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Architect proposals on BOE agenda




Adjustments to scenarios constructed by HTK architects from facilities study findings will be the focus of a Hays USD 489 work session Monday night.

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Adjustments to scenarios constructed by HTK architects from facilities study findings will be the focus of a Hays USD 489 work session Monday night.

The work session is at 6:30 p.m. in the Toepfer Board Room in Rockwell Administration Center, 323 W. 12th.

The facilities study came about because "we know we're at a point where we have to do something about our old buildings," Superintendent Will Roth said.

Roth said the district has looked at ways of improving the district's facilities.

One is through energy savings programs that update the buildings' systems and windows with energy savings targeted to pay for the improvements during a designated time period.

"The other way of bringing things up to date is with a bond issue," he said. "We pay it up front. The idea of the first example being free from energy savings is misleading. It's not free. You're taking that money out of our operational budgets. ... This is a different way of creating the funding, but it fixes things up front and makes our operational costs much lower. We get to realize that savings ourselves and be able to use it for student learning."

Building safety and accessibility also are on the list of needed improvements, cited by HTK.

"I would liken it to somebody with a car. You can keep driving it. You can keep patching it. But at some point, you ask yourself, 'Am I just throwing money away and I still have an old car that I struggle with?' We have to make a decision: Do we want to spend the money we need to spend and still end up with an old building, or do we want to at least explore abandoning those buildings and working on our newer buildings, perhaps even build a new building? Working on them meaning adding capacity to those existing buildings that are in pretty good shape. That's what prompts all this."

HTK representatives presented the board of education members with several scenarios with varying price tags at the September work session.

However, the board asked to see cost estimates on repurposing Hays High School for grades five, six, seven and eight.

"I think that would be awesome having fifth and sixth grades together, and then a seventh and eighth program," Roth said.

That plan also would close Washington, Lincoln, O'Loughlin and Wilson Elementary Schools. The current Hays Middle School building would be converted to an elementary school, and Roosevelt Elementary School would get an addition. Wilson would house central office staff, Head Start and special education classes. A new high school would be built.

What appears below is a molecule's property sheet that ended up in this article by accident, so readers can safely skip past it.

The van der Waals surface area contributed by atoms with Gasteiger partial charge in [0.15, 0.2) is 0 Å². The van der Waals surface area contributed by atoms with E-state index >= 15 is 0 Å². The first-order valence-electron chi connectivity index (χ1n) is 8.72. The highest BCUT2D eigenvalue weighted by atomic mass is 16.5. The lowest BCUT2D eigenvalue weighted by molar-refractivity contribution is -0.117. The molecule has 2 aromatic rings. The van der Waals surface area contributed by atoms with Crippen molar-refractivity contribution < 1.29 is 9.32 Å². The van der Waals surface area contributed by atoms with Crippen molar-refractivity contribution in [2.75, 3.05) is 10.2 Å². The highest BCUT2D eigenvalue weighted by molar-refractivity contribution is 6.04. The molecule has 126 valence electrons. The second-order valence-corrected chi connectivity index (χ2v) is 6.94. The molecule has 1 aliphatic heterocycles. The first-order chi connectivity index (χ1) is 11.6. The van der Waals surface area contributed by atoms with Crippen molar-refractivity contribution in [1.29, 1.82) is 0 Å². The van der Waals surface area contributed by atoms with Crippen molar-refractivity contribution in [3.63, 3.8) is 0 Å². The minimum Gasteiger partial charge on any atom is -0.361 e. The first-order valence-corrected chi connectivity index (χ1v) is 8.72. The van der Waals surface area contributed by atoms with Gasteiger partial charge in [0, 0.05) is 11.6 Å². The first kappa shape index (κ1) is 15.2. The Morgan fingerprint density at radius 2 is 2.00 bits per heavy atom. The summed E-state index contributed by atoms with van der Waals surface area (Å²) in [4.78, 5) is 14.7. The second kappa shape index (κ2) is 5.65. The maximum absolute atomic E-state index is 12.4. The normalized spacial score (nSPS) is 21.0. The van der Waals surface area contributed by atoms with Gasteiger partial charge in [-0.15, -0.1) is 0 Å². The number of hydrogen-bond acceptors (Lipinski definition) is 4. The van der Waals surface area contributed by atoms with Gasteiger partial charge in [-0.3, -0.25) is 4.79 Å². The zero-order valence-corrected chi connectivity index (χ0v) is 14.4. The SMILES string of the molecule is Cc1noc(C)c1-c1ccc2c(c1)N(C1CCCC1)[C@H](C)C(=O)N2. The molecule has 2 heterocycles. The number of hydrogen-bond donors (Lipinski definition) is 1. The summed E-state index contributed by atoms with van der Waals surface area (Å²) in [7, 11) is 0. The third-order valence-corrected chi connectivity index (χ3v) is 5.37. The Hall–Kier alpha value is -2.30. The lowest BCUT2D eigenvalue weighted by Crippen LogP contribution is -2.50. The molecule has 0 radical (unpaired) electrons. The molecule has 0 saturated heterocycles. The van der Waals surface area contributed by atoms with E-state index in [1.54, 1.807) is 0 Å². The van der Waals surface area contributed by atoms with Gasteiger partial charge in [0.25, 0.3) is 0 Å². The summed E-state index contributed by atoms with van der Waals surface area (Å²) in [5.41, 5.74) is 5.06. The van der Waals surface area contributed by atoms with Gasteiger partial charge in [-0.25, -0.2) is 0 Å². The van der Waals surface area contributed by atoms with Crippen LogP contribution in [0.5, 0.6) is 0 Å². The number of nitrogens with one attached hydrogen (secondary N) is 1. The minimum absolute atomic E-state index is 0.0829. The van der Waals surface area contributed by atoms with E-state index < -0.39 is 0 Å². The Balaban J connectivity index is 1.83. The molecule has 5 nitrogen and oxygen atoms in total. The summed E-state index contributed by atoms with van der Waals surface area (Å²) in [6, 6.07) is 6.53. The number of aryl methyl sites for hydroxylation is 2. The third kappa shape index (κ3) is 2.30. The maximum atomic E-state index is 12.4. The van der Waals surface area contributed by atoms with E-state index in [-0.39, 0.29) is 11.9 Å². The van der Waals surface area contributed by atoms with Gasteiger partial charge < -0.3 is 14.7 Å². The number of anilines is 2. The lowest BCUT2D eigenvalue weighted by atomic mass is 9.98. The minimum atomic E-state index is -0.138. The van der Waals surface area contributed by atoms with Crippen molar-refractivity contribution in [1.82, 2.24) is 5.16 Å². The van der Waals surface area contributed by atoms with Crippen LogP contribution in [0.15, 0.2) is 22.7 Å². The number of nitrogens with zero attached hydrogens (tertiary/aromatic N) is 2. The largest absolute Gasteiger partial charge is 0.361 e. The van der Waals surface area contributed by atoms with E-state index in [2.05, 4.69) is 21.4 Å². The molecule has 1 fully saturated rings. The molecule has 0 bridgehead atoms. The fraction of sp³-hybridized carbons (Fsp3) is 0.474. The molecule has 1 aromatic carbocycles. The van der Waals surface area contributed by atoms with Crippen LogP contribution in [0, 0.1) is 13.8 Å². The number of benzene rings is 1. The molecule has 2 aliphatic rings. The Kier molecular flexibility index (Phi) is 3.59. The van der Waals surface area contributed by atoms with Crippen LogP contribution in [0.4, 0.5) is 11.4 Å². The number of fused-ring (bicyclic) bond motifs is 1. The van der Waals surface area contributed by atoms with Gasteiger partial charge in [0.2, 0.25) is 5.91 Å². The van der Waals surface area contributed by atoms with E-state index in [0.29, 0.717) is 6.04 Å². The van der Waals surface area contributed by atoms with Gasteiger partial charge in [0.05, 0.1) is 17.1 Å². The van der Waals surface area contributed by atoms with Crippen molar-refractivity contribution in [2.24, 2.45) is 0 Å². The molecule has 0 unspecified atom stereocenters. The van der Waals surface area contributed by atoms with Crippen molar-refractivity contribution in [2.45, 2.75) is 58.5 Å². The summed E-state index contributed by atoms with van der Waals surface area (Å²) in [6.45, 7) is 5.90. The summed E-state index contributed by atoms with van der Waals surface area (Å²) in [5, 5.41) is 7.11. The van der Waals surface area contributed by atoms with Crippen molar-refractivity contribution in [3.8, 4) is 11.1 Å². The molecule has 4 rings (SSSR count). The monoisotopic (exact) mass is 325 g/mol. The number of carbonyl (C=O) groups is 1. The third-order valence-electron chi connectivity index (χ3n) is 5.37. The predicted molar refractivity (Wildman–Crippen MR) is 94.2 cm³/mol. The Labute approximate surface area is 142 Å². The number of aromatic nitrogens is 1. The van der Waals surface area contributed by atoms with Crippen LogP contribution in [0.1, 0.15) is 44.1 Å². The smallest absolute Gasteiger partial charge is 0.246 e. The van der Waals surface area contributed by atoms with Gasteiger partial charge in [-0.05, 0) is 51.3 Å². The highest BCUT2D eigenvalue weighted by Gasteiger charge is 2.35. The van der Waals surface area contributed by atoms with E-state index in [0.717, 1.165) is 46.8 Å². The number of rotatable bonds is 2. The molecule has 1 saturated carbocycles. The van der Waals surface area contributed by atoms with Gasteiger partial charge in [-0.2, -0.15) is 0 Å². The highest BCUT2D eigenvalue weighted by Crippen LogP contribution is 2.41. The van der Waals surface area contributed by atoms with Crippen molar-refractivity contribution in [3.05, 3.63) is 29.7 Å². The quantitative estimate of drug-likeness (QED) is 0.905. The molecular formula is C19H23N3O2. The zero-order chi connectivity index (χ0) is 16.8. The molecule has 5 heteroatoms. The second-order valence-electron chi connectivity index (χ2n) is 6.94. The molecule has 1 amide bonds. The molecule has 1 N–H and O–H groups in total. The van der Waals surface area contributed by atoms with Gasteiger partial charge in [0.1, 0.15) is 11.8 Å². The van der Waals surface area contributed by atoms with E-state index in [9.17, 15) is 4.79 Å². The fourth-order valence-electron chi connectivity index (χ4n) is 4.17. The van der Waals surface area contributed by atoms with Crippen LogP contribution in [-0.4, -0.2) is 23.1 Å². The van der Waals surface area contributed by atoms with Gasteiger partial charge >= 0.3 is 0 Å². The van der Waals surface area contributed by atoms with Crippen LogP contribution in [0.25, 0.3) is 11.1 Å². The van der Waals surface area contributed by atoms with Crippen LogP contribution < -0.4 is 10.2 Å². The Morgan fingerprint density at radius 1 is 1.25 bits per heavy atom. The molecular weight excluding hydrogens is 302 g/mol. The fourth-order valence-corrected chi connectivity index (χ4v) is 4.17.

That plan likely would cost approximately $100 million. Other scenarios presented ranged from improving existing facilities at an estimated $26 million to upgrading facilities for approximately $86 million.

Roth said he favors consolidating schools and building a new high school with larger classrooms and hallways. The new high school also would include a performing arts center and larger gym area.

"We don't have a performing arts center. That's been a sore spot for years, for me at least and many members of the community. Our 12th Street auditorium is crumbling. It's still safe, but I'm not sure for how long because the (outside) wall needs to be taken out and replaced. ... Although the gym is nice sized, the area around there is insufficient to handle the public when we have activities. There's no place for them to go once they leave the bleachers."

It would cost less to repurpose the building for a middle school than to upgrade it to the standards of other 5A high schools in the state, he said.

Consolidating elementary schools also makes sense and is becoming common in the state.

"A lot of it springs from the same reason," Roth said. "They're too small to be efficient. ... A school with 100 kids is an extremely expensive school to operate. People say we can do good things with the kids. We can do just as good of things with an elementary school of 800. What matters is how close do you get to that student. If he needs one-to-one, are you able to offer that to them? The likelihood in a 100-student building is less than the likelihood in a 600 or 700 elementary student building that you would have resources for those few kids that you absolutely have to get one-to-one if they're going to achieve. That's much more likely in a larger school."

"It makes no sense to put $25 million into what we have, to put money into this building (Rockwell), to put money into Lincoln and O'Loughlin," said Richard Cain, deputy superintendent. "We've still got old buildings with new boilers. People on the street will say, 'Where did my $25 million go?' They won't see a thing because it's all down in the boiler room or in the electrical room. That would get us by for awhile, but you've still got it inadequate for educational reasons, the bigger issue."